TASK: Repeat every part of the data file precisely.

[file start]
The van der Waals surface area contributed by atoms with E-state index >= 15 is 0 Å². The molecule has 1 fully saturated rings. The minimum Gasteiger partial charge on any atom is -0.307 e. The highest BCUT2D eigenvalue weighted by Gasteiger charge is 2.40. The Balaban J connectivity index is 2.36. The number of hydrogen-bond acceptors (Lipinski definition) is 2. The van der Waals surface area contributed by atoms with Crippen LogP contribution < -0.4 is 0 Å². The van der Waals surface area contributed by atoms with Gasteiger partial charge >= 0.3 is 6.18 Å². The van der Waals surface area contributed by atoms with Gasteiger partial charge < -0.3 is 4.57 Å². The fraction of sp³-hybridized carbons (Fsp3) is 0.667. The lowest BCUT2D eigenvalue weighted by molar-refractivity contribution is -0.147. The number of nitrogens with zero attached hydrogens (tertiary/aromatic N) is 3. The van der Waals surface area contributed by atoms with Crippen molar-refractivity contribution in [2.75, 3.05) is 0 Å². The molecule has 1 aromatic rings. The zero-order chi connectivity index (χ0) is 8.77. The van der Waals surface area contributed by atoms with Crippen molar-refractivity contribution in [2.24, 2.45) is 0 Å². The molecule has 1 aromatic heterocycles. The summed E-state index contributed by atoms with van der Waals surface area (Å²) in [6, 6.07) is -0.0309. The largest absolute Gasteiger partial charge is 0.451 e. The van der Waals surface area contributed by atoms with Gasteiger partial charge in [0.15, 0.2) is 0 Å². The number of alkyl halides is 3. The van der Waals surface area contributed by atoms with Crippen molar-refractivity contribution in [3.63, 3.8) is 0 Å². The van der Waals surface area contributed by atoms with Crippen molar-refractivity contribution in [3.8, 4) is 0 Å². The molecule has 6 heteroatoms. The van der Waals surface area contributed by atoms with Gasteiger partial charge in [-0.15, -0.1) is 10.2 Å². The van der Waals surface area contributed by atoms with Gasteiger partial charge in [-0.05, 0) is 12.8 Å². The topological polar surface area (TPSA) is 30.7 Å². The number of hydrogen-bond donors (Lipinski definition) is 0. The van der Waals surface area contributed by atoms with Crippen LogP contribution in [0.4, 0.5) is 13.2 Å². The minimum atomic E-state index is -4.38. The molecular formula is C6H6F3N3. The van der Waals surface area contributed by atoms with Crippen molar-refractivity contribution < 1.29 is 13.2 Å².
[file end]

The van der Waals surface area contributed by atoms with E-state index >= 15 is 0 Å². The molecule has 1 fully saturated rings. The minimum Gasteiger partial charge on any atom is -0.307 e. The highest BCUT2D eigenvalue weighted by Gasteiger charge is 2.40. The Balaban J connectivity index is 2.36. The number of hydrogen-bond acceptors (Lipinski definition) is 2. The van der Waals surface area contributed by atoms with Crippen LogP contribution < -0.4 is 0 Å². The van der Waals surface area contributed by atoms with Gasteiger partial charge >= 0.3 is 6.18 Å². The van der Waals surface area contributed by atoms with Gasteiger partial charge < -0.3 is 4.57 Å². The fraction of sp³-hybridized carbons (Fsp3) is 0.667. The lowest BCUT2D eigenvalue weighted by molar-refractivity contribution is -0.147. The number of nitrogens with zero attached hydrogens (tertiary/aromatic N) is 3. The van der Waals surface area contributed by atoms with Crippen molar-refractivity contribution in [2.75, 3.05) is 0 Å². The molecule has 1 aromatic rings. The zero-order chi connectivity index (χ0) is 8.77. The van der Waals surface area contributed by atoms with Crippen molar-refractivity contribution in [2.24, 2.45) is 0 Å². The molecule has 1 aromatic heterocycles. The summed E-state index contributed by atoms with van der Waals surface area (Å²) in [6, 6.07) is -0.0309. The largest absolute Gasteiger partial charge is 0.451 e. The van der Waals surface area contributed by atoms with Gasteiger partial charge in [0.15, 0.2) is 0 Å². The number of alkyl halides is 3. The van der Waals surface area contributed by atoms with Crippen molar-refractivity contribution in [3.63, 3.8) is 0 Å². The van der Waals surface area contributed by atoms with Crippen molar-refractivity contribution in [3.8, 4) is 0 Å². The molecule has 6 heteroatoms. The van der Waals surface area contributed by atoms with Gasteiger partial charge in [-0.15, -0.1) is 10.2 Å². The van der Waals surface area contributed by atoms with Gasteiger partial charge in [-0.05, 0) is 12.8 Å². The topological polar surface area (TPSA) is 30.7 Å². The number of hydrogen-bond donors (Lipinski definition) is 0. The van der Waals surface area contributed by atoms with Crippen LogP contribution in [0.4, 0.5) is 13.2 Å². The minimum atomic E-state index is -4.38. The molecular formula is C6H6F3N3. The van der Waals surface area contributed by atoms with Crippen molar-refractivity contribution < 1.29 is 13.2 Å².